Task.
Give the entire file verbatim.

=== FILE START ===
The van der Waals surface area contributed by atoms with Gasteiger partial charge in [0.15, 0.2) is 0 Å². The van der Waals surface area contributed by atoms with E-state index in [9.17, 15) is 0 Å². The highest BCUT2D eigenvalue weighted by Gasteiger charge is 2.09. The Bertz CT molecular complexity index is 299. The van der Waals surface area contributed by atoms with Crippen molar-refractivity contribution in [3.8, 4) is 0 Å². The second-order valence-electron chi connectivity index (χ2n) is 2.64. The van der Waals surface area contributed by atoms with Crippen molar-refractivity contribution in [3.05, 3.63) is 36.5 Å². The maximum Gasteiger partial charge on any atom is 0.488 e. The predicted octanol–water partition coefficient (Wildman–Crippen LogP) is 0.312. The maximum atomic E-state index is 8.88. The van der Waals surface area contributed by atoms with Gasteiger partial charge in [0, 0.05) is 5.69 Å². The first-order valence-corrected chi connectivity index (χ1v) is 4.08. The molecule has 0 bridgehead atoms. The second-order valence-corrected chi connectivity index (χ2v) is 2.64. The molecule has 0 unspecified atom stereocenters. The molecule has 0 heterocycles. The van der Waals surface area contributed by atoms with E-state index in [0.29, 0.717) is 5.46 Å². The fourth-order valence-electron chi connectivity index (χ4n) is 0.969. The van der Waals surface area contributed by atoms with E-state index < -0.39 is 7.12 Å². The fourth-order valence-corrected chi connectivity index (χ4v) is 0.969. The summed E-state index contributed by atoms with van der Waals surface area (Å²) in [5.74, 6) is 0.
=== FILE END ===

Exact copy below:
The van der Waals surface area contributed by atoms with Gasteiger partial charge in [0.15, 0.2) is 0 Å². The van der Waals surface area contributed by atoms with E-state index in [9.17, 15) is 0 Å². The highest BCUT2D eigenvalue weighted by Gasteiger charge is 2.09. The Bertz CT molecular complexity index is 299. The van der Waals surface area contributed by atoms with Crippen molar-refractivity contribution in [3.8, 4) is 0 Å². The second-order valence-electron chi connectivity index (χ2n) is 2.64. The van der Waals surface area contributed by atoms with Crippen molar-refractivity contribution in [3.05, 3.63) is 36.5 Å². The maximum Gasteiger partial charge on any atom is 0.488 e. The predicted octanol–water partition coefficient (Wildman–Crippen LogP) is 0.312. The maximum atomic E-state index is 8.88. The van der Waals surface area contributed by atoms with Gasteiger partial charge in [0, 0.05) is 5.69 Å². The first-order valence-corrected chi connectivity index (χ1v) is 4.08. The molecule has 0 bridgehead atoms. The second-order valence-corrected chi connectivity index (χ2v) is 2.64. The molecule has 0 unspecified atom stereocenters. The molecule has 0 heterocycles. The van der Waals surface area contributed by atoms with E-state index in [0.29, 0.717) is 5.46 Å². The fourth-order valence-electron chi connectivity index (χ4n) is 0.969. The van der Waals surface area contributed by atoms with E-state index < -0.39 is 7.12 Å². The fourth-order valence-corrected chi connectivity index (χ4v) is 0.969. The summed E-state index contributed by atoms with van der Waals surface area (Å²) in [5.74, 6) is 0.